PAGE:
Convention on Nuclear Safety Is Viewed by Most Member Countries as Strengthening Safety Worldwide : Report to the Chairman, Subcommittee on Oversight of Government Management, the Federal Workforce, and the District of Columbia, Committee on Homeland Security and Governmental Affairs, U.S. Senate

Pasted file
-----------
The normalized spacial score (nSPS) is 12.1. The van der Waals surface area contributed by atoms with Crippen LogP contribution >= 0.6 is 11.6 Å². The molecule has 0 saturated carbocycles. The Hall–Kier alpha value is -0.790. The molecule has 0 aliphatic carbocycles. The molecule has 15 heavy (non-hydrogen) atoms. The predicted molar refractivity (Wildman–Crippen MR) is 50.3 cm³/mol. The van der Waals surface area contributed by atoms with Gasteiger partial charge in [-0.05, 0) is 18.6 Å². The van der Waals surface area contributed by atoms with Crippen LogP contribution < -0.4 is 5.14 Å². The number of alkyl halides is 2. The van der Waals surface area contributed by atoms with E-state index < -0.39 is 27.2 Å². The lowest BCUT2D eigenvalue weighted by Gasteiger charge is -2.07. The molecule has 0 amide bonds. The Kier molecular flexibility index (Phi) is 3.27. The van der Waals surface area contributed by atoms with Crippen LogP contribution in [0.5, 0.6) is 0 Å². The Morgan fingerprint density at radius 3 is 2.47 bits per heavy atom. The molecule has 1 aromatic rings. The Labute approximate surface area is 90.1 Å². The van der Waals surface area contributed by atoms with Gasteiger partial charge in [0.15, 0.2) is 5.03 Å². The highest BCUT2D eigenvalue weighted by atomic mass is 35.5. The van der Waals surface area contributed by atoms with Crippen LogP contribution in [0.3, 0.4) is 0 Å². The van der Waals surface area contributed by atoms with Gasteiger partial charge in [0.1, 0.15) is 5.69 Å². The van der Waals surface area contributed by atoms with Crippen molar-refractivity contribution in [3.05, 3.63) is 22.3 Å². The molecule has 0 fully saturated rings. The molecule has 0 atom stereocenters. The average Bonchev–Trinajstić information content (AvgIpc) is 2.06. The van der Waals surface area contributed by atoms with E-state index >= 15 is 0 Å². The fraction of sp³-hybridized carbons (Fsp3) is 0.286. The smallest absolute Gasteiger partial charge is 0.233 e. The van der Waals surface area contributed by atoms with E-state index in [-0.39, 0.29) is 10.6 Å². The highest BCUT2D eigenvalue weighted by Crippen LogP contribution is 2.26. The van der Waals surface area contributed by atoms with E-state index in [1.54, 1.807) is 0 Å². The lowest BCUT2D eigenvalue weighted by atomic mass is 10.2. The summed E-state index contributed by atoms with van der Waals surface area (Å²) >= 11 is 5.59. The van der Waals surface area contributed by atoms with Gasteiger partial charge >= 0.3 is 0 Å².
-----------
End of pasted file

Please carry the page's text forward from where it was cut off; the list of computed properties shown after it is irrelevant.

Currently, 437 civilian nuclear power reactors are operating in 29 countries, and 56 more are under construction. After the Chernobyl accident, representatives of over 50 nations, including the United States, participated in the development of the Convention on Nuclear Safety, a treaty that seeks to promote the safety of civilian nuclear power reactors. The Convention has been in force since 1996. GAO was asked to assess (1) parties' views on the benefits and limitations of the Convention, (2) efforts to improve implementation of the Convention, and (3) how International Atomic Energy Agency (IAEA) programs complement the Convention's safety goals. GAO surveyed the 64 parties to the Convention for which it was in force at the time of GAO's review and analyzed the responses of the 32 that completed it, analyzed relevant documents, and interviewed U.S. and foreign officials. GAO recommends, among other things, that the Department of State, in coordination with NRC, work with other parties to the Convention to encourage the use of performance metrics in national reports to track progress toward improving safety of civilian nuclear power plants and expand efforts to increase the number of reports posted to IAEA's public Web site.